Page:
With the holidays right around the corner, I imagine ordering online will be increasing and the deadlines inch closer for when those packages have to arrive. This time of year makes online package tracking more important than ever. Is a gift going to make it in time or do you need to run out and grab a card to explain the delay?
On Friday I ordered a package from Amazon and used the free Amazon Prime through Amazon Student to have it delivered overnight. While I waited for the delivery, I checked the package tracking offered through FedEx. It keeps you apprised of the package’s location and estimated delivery date. This got me thinking about the days a few years ago where I would furiously be clicking the ‘Refresh’ button waiting for the latest update (apparently I had a lot more free time back then). It also caused me to start speculating about what has changed since online package tracking was introduced. Fortunately, a few things have changed in the package tracking world. I found two sites that allow you to anticipate your delivery in an improved manner.
One of the most apparent improvements for package tracking comes from some integration with Google. Most likely, if you do a Google Search for your delivery’s tracking number you’ll get a link at the top that says “Track FedEx/UPS/USPS package 1234 5678 9012”. If you click that link, it’ll take you to the appropriate carrier’s site with the tracking number pulled up. Google has also integrated this feature into its e-mail service, Gmail. If you receive an e-mail, say a receipt, that has a tracking number on it Gmail will put a link at the top-right of your e-mail offering to let you track the package. That link will similarly take you to the carrier’s site with your package’s info already pulled up.
All in all, the Google integration adds convenience but nothing revolutionary. While I was tracking this recent delivery, I was entertained (and anxious) to see the package start off at a location fairly close (a 109 mile drive) and go for an almost 1000 mile journey.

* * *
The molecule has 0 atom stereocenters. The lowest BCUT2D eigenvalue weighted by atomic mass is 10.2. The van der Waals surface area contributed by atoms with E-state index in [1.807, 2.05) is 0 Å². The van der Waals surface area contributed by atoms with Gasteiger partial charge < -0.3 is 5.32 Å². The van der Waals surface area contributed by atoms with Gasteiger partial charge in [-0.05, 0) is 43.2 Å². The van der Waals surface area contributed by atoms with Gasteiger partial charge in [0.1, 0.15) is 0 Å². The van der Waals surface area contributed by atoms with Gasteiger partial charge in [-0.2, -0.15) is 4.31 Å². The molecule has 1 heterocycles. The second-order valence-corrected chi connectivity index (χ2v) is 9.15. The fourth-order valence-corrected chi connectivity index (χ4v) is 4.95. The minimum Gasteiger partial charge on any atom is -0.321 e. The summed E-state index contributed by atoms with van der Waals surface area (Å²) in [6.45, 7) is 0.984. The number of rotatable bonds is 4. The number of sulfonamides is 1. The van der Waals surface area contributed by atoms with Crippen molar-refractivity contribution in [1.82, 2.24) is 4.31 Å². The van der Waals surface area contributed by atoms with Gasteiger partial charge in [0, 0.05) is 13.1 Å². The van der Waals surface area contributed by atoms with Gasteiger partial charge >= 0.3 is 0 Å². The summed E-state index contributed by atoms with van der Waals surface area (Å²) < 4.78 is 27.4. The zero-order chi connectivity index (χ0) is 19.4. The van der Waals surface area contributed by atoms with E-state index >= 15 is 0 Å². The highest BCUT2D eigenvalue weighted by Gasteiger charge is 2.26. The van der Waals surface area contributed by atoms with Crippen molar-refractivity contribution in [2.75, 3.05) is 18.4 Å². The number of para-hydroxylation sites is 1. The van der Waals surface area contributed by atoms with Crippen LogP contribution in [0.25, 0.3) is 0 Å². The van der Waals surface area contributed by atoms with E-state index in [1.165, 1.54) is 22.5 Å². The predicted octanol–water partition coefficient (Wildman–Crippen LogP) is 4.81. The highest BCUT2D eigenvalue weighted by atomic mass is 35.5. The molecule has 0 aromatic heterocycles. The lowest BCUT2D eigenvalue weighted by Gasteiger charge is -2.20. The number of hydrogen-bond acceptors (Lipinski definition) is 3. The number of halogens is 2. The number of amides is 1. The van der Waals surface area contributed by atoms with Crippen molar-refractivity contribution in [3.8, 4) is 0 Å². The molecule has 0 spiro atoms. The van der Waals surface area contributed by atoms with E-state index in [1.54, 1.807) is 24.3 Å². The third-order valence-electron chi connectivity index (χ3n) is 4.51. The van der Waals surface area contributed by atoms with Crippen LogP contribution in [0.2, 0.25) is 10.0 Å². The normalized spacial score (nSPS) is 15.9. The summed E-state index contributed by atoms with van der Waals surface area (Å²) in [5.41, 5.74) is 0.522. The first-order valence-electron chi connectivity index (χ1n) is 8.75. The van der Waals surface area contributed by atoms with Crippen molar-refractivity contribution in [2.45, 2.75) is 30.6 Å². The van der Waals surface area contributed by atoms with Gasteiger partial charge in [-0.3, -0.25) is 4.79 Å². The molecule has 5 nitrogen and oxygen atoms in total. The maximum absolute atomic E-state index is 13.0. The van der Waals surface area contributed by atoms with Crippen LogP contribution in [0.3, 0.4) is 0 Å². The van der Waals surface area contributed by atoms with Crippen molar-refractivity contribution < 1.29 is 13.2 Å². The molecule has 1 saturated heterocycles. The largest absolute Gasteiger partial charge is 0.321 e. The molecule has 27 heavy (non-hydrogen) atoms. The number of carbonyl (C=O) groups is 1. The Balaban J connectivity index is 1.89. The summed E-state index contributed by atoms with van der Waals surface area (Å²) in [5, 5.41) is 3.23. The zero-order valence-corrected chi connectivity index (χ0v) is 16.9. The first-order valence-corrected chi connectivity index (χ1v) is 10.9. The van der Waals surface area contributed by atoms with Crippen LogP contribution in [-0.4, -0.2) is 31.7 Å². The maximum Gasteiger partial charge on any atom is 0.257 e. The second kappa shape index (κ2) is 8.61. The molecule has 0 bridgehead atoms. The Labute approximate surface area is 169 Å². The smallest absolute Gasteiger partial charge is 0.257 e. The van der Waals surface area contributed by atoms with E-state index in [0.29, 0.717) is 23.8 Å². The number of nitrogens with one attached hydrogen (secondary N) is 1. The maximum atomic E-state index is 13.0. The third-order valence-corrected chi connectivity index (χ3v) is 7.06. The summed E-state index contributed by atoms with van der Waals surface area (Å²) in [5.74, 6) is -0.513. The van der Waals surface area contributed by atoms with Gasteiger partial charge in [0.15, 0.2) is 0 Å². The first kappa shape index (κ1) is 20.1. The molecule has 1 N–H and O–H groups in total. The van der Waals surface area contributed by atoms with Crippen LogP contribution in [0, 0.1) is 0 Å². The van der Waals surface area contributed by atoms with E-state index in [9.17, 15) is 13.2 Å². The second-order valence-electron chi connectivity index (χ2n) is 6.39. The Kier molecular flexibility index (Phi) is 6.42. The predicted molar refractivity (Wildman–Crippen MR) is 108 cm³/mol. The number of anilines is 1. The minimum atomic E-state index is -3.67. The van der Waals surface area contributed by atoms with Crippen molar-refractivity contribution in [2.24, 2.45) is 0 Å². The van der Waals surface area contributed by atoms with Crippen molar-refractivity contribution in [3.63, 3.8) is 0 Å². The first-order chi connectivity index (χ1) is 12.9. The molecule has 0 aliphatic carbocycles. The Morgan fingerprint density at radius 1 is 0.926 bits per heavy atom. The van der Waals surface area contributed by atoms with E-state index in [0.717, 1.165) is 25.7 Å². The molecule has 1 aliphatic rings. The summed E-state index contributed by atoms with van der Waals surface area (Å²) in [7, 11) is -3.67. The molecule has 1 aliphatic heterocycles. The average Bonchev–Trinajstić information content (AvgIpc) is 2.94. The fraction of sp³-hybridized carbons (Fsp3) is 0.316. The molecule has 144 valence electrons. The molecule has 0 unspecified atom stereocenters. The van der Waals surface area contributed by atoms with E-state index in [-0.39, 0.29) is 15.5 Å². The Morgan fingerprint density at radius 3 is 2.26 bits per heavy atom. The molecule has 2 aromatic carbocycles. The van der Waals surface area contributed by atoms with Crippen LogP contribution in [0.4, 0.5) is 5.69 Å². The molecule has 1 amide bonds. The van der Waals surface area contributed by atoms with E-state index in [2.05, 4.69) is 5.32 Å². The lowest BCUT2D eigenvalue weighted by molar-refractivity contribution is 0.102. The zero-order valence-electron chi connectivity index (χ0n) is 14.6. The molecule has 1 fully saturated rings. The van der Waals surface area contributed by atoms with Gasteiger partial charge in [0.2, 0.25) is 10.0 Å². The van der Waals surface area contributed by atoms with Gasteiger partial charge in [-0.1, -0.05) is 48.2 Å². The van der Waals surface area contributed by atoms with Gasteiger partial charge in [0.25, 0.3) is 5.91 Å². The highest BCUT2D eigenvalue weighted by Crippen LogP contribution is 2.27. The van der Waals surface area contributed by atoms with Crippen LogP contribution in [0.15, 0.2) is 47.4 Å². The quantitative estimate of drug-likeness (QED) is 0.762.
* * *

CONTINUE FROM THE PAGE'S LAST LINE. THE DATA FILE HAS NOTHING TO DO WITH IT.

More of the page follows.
The package, going by the tracking information, originated in Indianapolis, Indiana and went through four nearby states on its 975 mile journey to me.
Instead of punching all of those destinations into Google Maps, I could have it done automatically by visiting PackageMapping.com. PackageMapping uses direct “as the crow flies” mapping of your package’s journey. It works with UPS, USPS, FedEx, DHL, Canada Post, DHL Global Mail, and a few others selectable from the drop-down page on the site.
The nice thing about PackageMapping.com is that it loads the normal tracking information you would have received from the official site but it also maps it, so the information becomes a visual experience. For the numbers folks, you’ll also see some stats at the bottom of the map that includes the distance traveled by the package, how long it has taken, and crunching those to data points, its average speed. It can also pass along the e-mail notifications that the original sender provides or create an RSS feed to keep you up to date.
TrackThis is another site using the package tracking API’s to enhance functionality and its main goal is to get the latest status to you through many different means. TrackThis, billing itself as “modern package tracking”, allows you to track packages from the most popular carriers and then some. After signing in via Twitter, Google, Yahoo!, Facebook, AOL, OpenID, or other multi-use accounts, you can enter a tracking code, give it a nickname, and choose to be notified by Email, text message, RSS feed, Twitter Direct Message, Facebook notification, or web page. The web page is the most simple means of using the service, though it focuses primarily on just displaying the most recent event in your package’s history. The other methods of contact will keep you up to date away from your computer and without having to re-enter the tracking code each time you want an update.
Instead of manually refreshing a web page every 30 seconds to get the latest on your package, you can have a service like TrackThis do it for you and keep you posted on the package’s latest activity. You can also use the site PackageMapping.com in conjunction with TrackThis in order to visualize the data. These changes may not seem like they are that incredible but they are things not currently offered through the carriers’ tracking systems and it helps expand the usefulness of package tracking, especially welcome around this time of year.